A dancing dream come true
It was a dream come true for the hundred-plus Eastern Connecticut Ballet students performing in their annual production of “The Nutcracker” at the Garde Arts Center Saturday afternoon — for them, it was their chance to dance alongside their “Queen,” New York City Ballet principal dancer Sara Mearns.
“She looked at me!” one young dancer, who just finished her performance next to Mearns, said after running offstage.
“That has to be one of the top 10 moments of my life!”
Mearns, who comes annually to New London to perform as the Sugar Plum Fairy with the ECB, has become an icon of sorts to the school’s young dancers, who range in age from 6 to 18, and for good reason — they know that Mearns isn’t just any professional dancer.
Lauded by the New York Times as a “romantically dramatic virtuoso,” Mearns is both expressive and intense. It’s clear, even from her warm-up in the Oasis Room before the show, that Mearns brings a sort of rare transcendence to the art form — a point that is not lost on the students of the ECB.
In fact, the second Mearns walked into the room to warm up with the school’s older dancers, the dozens of chatty girls immediately became silent, quickly standing up and going into their first positions. With artistic director Gloria Govrin snapping her fingers as the metronome, the students, all dressed in purple (Mearns’ favorite color), moved through the motions with precision.
“That’s the thing that makes her special and makes us look up to her,” said 17-year-old Anna Pellegrino Monday of Mearns' exquisite dance style.
Pellegrino spoke while sitting next to her fellow dancers Ellie Wiese and Katie DeAntonis in the Garde’s foyer before rushing into the hustle and bustle of the week of practice leading up to their three performances this weekend.
“Obviously, her technique is flawless, but her character and her emotion and her passion for dance is so inspiring and I think we like to bring that into our own dance,” Pellegrino said. “It definitely feels more professional when she is here, you feel more like a professional when you dance with her.”
The three girls, who are strikingly poised and mature for their age, were also all giggles when expressing their love for the dancer.
“This year, we will probably have lights, we will make a sign and put up photos of all us together that we’ve had over the years with her in them. We just want to make her feel welcome here and happy to be here,” said DeAntonis, an 18-year-old senior at Old Saybrook High School, about decorating the ballerina’s changing room before her arrival. “For the past few years, we’ve always called her our ‘Queen,’ and she knows it, too. So this year we are getting her a little necklace that says ‘Queen’ on it.”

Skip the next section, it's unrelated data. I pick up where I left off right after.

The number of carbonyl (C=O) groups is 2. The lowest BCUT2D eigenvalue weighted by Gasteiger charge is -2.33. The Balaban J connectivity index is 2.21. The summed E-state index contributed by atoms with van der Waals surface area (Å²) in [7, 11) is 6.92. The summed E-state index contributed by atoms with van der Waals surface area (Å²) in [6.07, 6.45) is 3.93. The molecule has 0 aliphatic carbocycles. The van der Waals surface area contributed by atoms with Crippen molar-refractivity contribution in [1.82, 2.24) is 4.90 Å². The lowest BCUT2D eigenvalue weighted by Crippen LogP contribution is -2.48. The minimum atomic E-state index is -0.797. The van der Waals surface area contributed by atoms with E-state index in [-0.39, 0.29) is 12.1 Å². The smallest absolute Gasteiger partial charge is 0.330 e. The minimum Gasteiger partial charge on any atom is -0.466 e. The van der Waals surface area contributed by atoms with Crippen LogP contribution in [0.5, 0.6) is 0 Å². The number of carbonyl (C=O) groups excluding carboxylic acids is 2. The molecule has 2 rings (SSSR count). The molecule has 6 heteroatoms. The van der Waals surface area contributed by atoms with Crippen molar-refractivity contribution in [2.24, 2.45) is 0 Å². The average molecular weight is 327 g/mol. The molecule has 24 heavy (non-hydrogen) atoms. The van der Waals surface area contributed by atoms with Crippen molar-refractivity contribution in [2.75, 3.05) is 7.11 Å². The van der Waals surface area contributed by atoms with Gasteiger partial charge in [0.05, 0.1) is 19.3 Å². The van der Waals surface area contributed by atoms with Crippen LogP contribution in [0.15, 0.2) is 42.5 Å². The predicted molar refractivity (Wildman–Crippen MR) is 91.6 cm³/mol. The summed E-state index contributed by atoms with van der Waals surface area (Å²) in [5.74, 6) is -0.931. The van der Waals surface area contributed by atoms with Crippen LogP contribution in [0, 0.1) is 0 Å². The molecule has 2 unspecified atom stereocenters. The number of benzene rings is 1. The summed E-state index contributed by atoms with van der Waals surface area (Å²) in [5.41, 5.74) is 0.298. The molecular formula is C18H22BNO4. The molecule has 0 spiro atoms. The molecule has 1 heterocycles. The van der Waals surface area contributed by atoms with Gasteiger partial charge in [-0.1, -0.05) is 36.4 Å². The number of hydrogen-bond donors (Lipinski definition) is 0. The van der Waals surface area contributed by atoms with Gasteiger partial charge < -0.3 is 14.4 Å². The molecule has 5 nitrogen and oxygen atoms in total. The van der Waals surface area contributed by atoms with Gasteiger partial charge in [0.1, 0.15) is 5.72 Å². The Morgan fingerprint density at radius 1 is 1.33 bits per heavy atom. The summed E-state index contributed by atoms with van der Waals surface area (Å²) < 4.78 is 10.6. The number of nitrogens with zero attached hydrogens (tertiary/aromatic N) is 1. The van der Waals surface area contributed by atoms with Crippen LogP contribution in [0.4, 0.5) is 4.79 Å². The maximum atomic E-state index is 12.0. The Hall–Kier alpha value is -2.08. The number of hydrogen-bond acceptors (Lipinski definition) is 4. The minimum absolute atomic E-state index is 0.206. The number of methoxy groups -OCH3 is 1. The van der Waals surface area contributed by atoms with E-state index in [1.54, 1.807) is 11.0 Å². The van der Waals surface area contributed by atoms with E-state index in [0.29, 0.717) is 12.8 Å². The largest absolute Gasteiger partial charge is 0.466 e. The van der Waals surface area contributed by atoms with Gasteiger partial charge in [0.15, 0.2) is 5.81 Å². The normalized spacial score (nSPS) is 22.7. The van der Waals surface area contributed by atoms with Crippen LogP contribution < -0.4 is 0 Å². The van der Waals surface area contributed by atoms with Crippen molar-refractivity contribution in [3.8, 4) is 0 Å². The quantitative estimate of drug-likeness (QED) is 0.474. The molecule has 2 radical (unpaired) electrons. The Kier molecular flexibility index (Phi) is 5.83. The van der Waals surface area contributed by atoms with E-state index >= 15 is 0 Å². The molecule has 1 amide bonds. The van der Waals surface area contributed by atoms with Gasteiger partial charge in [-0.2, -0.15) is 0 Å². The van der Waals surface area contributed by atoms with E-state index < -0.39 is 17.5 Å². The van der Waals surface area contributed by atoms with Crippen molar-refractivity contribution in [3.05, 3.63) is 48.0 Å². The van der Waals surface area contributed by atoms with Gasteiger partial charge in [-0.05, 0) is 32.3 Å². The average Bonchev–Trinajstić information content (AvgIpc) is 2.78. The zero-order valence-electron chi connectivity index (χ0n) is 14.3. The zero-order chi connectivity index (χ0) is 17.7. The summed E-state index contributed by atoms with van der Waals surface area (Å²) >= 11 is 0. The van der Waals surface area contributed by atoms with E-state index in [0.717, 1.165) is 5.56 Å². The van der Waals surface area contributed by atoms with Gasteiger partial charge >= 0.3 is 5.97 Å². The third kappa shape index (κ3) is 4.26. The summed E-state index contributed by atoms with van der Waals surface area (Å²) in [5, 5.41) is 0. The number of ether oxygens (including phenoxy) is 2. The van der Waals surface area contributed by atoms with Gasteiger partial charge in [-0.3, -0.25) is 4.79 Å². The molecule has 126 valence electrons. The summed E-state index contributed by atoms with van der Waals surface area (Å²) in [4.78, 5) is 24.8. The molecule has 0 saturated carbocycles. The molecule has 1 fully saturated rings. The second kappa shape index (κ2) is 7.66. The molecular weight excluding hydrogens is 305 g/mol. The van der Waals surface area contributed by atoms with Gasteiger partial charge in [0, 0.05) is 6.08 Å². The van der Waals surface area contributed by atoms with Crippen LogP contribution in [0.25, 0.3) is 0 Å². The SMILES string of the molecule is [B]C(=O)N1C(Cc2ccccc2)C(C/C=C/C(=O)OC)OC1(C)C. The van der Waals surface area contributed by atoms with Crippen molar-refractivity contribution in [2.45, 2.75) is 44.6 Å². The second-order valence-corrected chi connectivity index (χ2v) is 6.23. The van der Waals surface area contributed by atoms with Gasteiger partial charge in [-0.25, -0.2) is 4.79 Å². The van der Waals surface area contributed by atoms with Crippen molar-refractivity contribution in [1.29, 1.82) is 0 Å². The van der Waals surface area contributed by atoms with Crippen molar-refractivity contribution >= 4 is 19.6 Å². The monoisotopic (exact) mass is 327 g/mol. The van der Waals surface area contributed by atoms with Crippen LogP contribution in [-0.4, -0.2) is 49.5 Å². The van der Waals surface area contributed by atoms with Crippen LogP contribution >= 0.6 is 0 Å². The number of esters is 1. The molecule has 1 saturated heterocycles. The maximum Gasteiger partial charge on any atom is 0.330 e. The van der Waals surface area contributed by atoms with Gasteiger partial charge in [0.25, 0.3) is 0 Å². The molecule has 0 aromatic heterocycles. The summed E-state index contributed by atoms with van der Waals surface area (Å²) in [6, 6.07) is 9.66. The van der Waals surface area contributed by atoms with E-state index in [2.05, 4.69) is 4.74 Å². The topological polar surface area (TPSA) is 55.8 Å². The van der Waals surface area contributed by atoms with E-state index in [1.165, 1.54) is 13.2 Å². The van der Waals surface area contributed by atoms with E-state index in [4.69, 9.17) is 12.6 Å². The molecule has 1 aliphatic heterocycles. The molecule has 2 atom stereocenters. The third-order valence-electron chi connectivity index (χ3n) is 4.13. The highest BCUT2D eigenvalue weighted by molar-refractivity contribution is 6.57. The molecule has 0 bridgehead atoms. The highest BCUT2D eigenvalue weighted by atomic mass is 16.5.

“She is like the Michael Jackson of ballet,” Wiese added. “When someone asks me who my celebrity crush is I always say ‘Sara Mearns,’ of course. I have her as my screensaver, and we all follow her on social media.”
And though the girls laughed about finding a pair of her pointe shoes left in the trash can of her dressing room some years prior, which they have dutifully preserved as a keepsake, or cherishing a button that fell off her costume another year, it is clear they have all been equally touched by the wisdom offered by Mearns during her biannual visits to the school.
“We had her teaching here over the summer, and we were working on a jumping combination, and she told us that we needed to jump like a goat. That might sound kind of weird to normal people, but it makes sense in our head. It’s like ‘Oh, if I jump like a goat, it means that we are jumping high, like I’m trying to get up in the air,’” Pellegrino said. “The way she says things really puts things into perspective and helps us realize how we can make our dancing better from it.”
Pellegrino, who is a senior at Waterford High School, says that she is planning to possibly pursue dance professionally.